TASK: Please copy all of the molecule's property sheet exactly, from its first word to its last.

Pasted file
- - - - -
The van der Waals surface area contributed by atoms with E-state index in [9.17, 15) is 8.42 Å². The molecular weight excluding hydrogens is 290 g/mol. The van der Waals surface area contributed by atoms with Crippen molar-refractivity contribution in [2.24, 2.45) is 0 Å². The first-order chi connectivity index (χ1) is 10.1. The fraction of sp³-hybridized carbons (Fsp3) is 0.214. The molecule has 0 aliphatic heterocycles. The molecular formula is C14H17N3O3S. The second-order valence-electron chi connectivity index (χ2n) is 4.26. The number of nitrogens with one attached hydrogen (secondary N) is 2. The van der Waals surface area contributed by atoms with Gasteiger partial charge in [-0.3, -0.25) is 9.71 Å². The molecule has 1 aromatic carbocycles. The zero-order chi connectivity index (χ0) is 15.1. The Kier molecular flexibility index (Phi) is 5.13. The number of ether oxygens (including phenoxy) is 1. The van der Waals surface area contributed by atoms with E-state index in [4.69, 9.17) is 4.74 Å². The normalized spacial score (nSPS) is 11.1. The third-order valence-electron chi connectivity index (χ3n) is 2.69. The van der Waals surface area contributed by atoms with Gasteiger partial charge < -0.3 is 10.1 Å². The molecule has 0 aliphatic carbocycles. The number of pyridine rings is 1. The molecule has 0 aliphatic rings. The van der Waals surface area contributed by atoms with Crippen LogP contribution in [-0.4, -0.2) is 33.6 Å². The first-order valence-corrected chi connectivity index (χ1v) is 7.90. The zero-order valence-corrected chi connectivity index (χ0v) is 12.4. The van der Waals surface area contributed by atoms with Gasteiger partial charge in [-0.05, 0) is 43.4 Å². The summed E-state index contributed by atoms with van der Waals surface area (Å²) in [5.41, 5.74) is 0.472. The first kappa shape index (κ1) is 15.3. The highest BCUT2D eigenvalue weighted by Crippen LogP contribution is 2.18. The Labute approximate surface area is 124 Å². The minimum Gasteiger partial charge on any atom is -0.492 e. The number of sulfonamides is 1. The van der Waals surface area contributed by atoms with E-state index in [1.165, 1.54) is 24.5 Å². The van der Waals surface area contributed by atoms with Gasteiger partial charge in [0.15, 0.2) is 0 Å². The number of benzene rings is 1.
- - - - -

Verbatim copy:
The van der Waals surface area contributed by atoms with E-state index in [9.17, 15) is 8.42 Å². The molecular weight excluding hydrogens is 290 g/mol. The van der Waals surface area contributed by atoms with Crippen molar-refractivity contribution in [2.24, 2.45) is 0 Å². The first-order chi connectivity index (χ1) is 10.1. The fraction of sp³-hybridized carbons (Fsp3) is 0.214. The molecule has 0 aliphatic heterocycles. The molecular formula is C14H17N3O3S. The second-order valence-electron chi connectivity index (χ2n) is 4.26. The number of nitrogens with one attached hydrogen (secondary N) is 2. The van der Waals surface area contributed by atoms with Gasteiger partial charge in [-0.3, -0.25) is 9.71 Å². The molecule has 1 aromatic carbocycles. The zero-order chi connectivity index (χ0) is 15.1. The Kier molecular flexibility index (Phi) is 5.13. The number of ether oxygens (including phenoxy) is 1. The van der Waals surface area contributed by atoms with E-state index in [4.69, 9.17) is 4.74 Å². The normalized spacial score (nSPS) is 11.1. The third-order valence-electron chi connectivity index (χ3n) is 2.69. The van der Waals surface area contributed by atoms with Gasteiger partial charge < -0.3 is 10.1 Å². The molecule has 0 aliphatic carbocycles. The number of pyridine rings is 1. The molecule has 0 aliphatic rings. The van der Waals surface area contributed by atoms with Crippen LogP contribution in [-0.4, -0.2) is 33.6 Å². The first-order valence-corrected chi connectivity index (χ1v) is 7.90. The zero-order valence-corrected chi connectivity index (χ0v) is 12.4. The van der Waals surface area contributed by atoms with Gasteiger partial charge in [-0.05, 0) is 43.4 Å². The summed E-state index contributed by atoms with van der Waals surface area (Å²) in [5.41, 5.74) is 0.472. The first kappa shape index (κ1) is 15.3. The highest BCUT2D eigenvalue weighted by Crippen LogP contribution is 2.18. The Labute approximate surface area is 124 Å². The minimum Gasteiger partial charge on any atom is -0.492 e. The number of sulfonamides is 1. The van der Waals surface area contributed by atoms with E-state index in [1.165, 1.54) is 24.5 Å². The van der Waals surface area contributed by atoms with Gasteiger partial charge in [0.15, 0.2) is 0 Å². The number of benzene rings is 1.